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Environmental associations and effects of disturbances by common wombats in alpine Tasmania

Citation

Guy, TR and Kirkpatrick, JB, Environmental associations and effects of disturbances by common wombats in alpine Tasmania, Austral Ecology, 46, (8) pp. 1392-1403. ISSN 1442-9993 (2021) [Refereed Article]

Copyright Statement

Copyright 2021 Ecological Society of Australia

DOI: doi:10.1111/aec.13093

Abstract

The common wombat (Vombatus ursinus) is the largest extant fossorial mammal in Tasmania. Fossorial mammals have substantial edaphic and geomorphic effects, which, in turn can affect vegetation. We asked whether wombat disturbances were associated with particular environments in an alpine environment in Tasmania, and whether, and to what degree, they altered topography, soil or vegetation. Soil analyses, vegetation surveys and topographic transects were used to test for the effects of wombat activity. We contrasted toilets and controls. We compared adjacent burrows, mounds and paths. We also mapped burrows and animal trails. Wombat burrowing created distinct topography and was linked to feeding areas by path systems. There was no difference in bulk density, pH or phosphorus among burrow mounds, paths and undisturbed areas. Burrow mounds, usually used as toilets, were higher in nitrogen (mg L−1) (9. 8  6.3) than either paths (2.3  2.0) or controls (1.08 mg L−1  1.5). Herbs were favoured by wombat disturbance, having a mean percentage cover of 27.8  4.1 on burrow mounds compared to 14  2.69 on controls, and a mean percentage cover of 51.6  7.8 in toilets compared to 25.6  4.8 in control plots. In contrast, shrubs have greater percentage cover in controls than on mounds (47.2  12.0 cf. 12.7  5.0) and toilets (37.3  10 cf. 17.8  6.5). Overall, wombat activity and modification of the alpine environment were concentrated in grassy vegetation above the winter water table, although paths, burrows and toilets extended into less grassy alpine communities. Our results imply that common wombats have a major role in engineering topography and soils with subsequent effects on vegetation, directly affecting at least 1.2% of the study area. Their reduction, or loss, is likely to lead to substantial changes in patterns of geodiversity and biodiversity.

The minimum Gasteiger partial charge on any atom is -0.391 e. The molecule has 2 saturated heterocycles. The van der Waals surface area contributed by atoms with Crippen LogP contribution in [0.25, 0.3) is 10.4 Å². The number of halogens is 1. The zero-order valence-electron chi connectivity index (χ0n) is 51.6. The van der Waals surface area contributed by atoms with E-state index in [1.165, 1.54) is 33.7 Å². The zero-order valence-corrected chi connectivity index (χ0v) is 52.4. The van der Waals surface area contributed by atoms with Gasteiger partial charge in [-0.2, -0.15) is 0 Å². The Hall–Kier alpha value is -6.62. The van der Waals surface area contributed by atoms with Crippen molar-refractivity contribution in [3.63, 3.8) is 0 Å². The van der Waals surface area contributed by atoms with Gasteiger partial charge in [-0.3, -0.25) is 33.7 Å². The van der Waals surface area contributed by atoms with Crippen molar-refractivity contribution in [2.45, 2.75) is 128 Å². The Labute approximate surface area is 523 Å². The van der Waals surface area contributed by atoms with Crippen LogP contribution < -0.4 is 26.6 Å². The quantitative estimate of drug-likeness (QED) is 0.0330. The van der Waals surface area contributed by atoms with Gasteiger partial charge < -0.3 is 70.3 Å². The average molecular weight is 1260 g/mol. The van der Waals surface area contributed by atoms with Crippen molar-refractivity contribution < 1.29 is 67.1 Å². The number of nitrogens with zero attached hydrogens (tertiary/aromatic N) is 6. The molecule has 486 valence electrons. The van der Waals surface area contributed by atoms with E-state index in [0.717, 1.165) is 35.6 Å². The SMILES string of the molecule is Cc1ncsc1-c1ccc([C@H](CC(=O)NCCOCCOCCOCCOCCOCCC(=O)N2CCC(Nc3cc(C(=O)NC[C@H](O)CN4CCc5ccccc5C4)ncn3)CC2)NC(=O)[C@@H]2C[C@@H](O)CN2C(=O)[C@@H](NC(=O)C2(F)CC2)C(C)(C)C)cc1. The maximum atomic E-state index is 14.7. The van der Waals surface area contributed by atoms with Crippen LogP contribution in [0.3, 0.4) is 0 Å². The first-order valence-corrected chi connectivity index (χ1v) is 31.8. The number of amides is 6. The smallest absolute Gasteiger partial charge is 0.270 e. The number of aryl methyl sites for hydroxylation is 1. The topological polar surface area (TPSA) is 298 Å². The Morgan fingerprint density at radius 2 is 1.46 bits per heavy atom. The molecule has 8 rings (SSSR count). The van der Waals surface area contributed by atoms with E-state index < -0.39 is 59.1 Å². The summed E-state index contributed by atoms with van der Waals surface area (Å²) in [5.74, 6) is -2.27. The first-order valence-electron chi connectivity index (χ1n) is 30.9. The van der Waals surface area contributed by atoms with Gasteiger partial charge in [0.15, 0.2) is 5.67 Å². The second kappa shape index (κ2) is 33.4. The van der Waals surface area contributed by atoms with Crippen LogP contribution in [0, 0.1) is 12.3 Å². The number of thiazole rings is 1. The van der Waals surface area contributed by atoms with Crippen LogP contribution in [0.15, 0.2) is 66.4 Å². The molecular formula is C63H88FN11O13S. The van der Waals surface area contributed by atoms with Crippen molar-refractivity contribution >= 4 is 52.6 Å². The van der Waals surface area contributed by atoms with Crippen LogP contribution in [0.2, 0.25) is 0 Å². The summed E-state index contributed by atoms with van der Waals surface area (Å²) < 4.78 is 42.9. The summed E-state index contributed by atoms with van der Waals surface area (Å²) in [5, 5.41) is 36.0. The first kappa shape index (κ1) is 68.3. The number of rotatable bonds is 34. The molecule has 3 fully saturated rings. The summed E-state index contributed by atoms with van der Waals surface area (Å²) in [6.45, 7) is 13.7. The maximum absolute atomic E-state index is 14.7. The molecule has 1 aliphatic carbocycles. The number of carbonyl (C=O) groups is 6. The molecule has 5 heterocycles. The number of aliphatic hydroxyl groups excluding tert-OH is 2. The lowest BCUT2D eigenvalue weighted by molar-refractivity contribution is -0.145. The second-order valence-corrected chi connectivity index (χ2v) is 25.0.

Item Details

Item Type:Refereed Article
Keywords:bioturbation, burrowing mammal, ecosystem engineer, herbs, landforms, landscape heterogeneity, shrubs, soils, wombat, biogeomorphology, alpine
Research Division:Biological Sciences
Research Group:Ecology
Research Field:Terrestrial ecology
Objective Division:Environmental Management
Objective Group:Terrestrial systems and management
Objective Field:Assessment and management of terrestrial ecosystems
UTAS Author:Guy, TR (Mr Thomas Guy)
UTAS Author:Kirkpatrick, JB (Professor James Kirkpatrick)
ID Code:149078
Year Published:2021
Web of Science® Times Cited:1
Deposited By:Geography and Spatial Science
Deposited On:2022-03-07
Last Modified:2022-05-12
Downloads:0

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